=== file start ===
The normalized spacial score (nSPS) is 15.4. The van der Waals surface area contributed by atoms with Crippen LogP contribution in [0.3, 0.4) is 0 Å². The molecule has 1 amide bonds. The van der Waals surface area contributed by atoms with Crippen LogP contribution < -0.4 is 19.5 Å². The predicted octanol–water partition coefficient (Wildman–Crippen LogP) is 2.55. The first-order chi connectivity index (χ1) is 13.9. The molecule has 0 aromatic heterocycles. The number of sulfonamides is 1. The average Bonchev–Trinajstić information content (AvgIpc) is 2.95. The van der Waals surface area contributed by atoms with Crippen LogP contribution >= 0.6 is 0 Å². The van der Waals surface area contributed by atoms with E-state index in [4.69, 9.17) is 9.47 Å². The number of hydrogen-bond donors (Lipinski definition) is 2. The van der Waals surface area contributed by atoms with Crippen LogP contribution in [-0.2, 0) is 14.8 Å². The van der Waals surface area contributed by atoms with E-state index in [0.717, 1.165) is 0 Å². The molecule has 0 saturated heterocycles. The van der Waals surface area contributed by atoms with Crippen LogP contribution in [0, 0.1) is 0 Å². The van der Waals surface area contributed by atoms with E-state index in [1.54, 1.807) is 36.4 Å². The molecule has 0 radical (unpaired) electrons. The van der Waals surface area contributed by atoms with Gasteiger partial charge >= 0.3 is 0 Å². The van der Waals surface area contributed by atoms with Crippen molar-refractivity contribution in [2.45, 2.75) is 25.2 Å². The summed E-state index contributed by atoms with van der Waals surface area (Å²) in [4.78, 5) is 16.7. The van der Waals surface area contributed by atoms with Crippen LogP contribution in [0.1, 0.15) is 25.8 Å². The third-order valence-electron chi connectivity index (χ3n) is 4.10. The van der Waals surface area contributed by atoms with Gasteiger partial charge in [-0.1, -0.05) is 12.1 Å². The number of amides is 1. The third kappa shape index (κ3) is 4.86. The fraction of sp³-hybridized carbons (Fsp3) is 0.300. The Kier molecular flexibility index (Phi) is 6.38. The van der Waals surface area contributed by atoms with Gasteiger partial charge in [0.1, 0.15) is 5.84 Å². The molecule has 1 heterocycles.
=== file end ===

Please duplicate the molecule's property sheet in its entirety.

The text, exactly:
The normalized spacial score (nSPS) is 15.4. The van der Waals surface area contributed by atoms with Crippen LogP contribution in [0.3, 0.4) is 0 Å². The molecule has 1 amide bonds. The van der Waals surface area contributed by atoms with Crippen LogP contribution < -0.4 is 19.5 Å². The predicted octanol–water partition coefficient (Wildman–Crippen LogP) is 2.55. The first-order chi connectivity index (χ1) is 13.9. The molecule has 0 aromatic heterocycles. The number of sulfonamides is 1. The average Bonchev–Trinajstić information content (AvgIpc) is 2.95. The van der Waals surface area contributed by atoms with Crippen LogP contribution >= 0.6 is 0 Å². The van der Waals surface area contributed by atoms with E-state index in [4.69, 9.17) is 9.47 Å². The number of hydrogen-bond donors (Lipinski definition) is 2. The van der Waals surface area contributed by atoms with Crippen LogP contribution in [-0.2, 0) is 14.8 Å². The van der Waals surface area contributed by atoms with E-state index in [0.717, 1.165) is 0 Å². The molecule has 0 saturated heterocycles. The van der Waals surface area contributed by atoms with Crippen LogP contribution in [0, 0.1) is 0 Å². The van der Waals surface area contributed by atoms with E-state index in [1.54, 1.807) is 36.4 Å². The molecule has 0 radical (unpaired) electrons. The van der Waals surface area contributed by atoms with Gasteiger partial charge >= 0.3 is 0 Å². The van der Waals surface area contributed by atoms with Crippen molar-refractivity contribution in [2.45, 2.75) is 25.2 Å². The summed E-state index contributed by atoms with van der Waals surface area (Å²) in [4.78, 5) is 16.7. The van der Waals surface area contributed by atoms with Crippen LogP contribution in [0.1, 0.15) is 25.8 Å². The third-order valence-electron chi connectivity index (χ3n) is 4.10. The van der Waals surface area contributed by atoms with Gasteiger partial charge in [-0.1, -0.05) is 12.1 Å². The number of amides is 1. The third kappa shape index (κ3) is 4.86. The fraction of sp³-hybridized carbons (Fsp3) is 0.300. The Kier molecular flexibility index (Phi) is 6.38. The van der Waals surface area contributed by atoms with Gasteiger partial charge in [0.1, 0.15) is 5.84 Å². The molecule has 1 heterocycles.